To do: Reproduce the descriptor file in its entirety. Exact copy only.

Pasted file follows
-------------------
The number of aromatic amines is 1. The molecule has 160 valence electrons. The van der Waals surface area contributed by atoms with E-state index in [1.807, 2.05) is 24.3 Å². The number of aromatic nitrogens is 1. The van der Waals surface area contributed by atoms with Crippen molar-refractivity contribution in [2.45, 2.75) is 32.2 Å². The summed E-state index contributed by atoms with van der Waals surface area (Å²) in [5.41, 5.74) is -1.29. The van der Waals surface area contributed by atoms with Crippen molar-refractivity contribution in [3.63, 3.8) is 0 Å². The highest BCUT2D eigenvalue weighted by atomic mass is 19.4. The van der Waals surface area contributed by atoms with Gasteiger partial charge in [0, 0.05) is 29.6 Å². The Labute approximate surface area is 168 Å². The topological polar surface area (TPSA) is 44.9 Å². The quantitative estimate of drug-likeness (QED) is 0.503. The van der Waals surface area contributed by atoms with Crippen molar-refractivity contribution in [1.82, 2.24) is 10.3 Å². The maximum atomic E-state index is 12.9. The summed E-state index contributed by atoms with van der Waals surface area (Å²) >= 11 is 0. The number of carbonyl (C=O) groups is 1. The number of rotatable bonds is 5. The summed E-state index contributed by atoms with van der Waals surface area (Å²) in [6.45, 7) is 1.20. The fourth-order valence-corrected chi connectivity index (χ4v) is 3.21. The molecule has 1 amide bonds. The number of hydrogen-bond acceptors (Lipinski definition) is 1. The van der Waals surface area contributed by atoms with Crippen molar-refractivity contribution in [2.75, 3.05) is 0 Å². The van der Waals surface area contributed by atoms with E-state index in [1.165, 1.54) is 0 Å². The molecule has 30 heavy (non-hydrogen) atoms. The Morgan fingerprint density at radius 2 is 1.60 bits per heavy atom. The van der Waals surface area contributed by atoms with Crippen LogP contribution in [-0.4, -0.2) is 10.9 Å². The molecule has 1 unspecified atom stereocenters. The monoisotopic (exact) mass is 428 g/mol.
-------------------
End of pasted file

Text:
The number of aromatic amines is 1. The molecule has 160 valence electrons. The van der Waals surface area contributed by atoms with E-state index in [1.807, 2.05) is 24.3 Å². The number of aromatic nitrogens is 1. The van der Waals surface area contributed by atoms with Crippen molar-refractivity contribution in [2.45, 2.75) is 32.2 Å². The summed E-state index contributed by atoms with van der Waals surface area (Å²) in [5.41, 5.74) is -1.29. The van der Waals surface area contributed by atoms with Crippen molar-refractivity contribution in [3.63, 3.8) is 0 Å². The highest BCUT2D eigenvalue weighted by atomic mass is 19.4. The van der Waals surface area contributed by atoms with Gasteiger partial charge in [0, 0.05) is 29.6 Å². The Labute approximate surface area is 168 Å². The topological polar surface area (TPSA) is 44.9 Å². The quantitative estimate of drug-likeness (QED) is 0.503. The van der Waals surface area contributed by atoms with Crippen molar-refractivity contribution in [1.82, 2.24) is 10.3 Å². The maximum atomic E-state index is 12.9. The summed E-state index contributed by atoms with van der Waals surface area (Å²) >= 11 is 0. The number of carbonyl (C=O) groups is 1. The number of rotatable bonds is 5. The summed E-state index contributed by atoms with van der Waals surface area (Å²) in [6.45, 7) is 1.20. The fourth-order valence-corrected chi connectivity index (χ4v) is 3.21. The molecule has 1 amide bonds. The number of hydrogen-bond acceptors (Lipinski definition) is 1. The van der Waals surface area contributed by atoms with Crippen molar-refractivity contribution in [2.75, 3.05) is 0 Å². The van der Waals surface area contributed by atoms with E-state index in [1.165, 1.54) is 0 Å². The molecule has 30 heavy (non-hydrogen) atoms. The Morgan fingerprint density at radius 2 is 1.60 bits per heavy atom. The van der Waals surface area contributed by atoms with Crippen LogP contribution in [-0.4, -0.2) is 10.9 Å². The molecule has 1 unspecified atom stereocenters. The monoisotopic (exact) mass is 428 g/mol.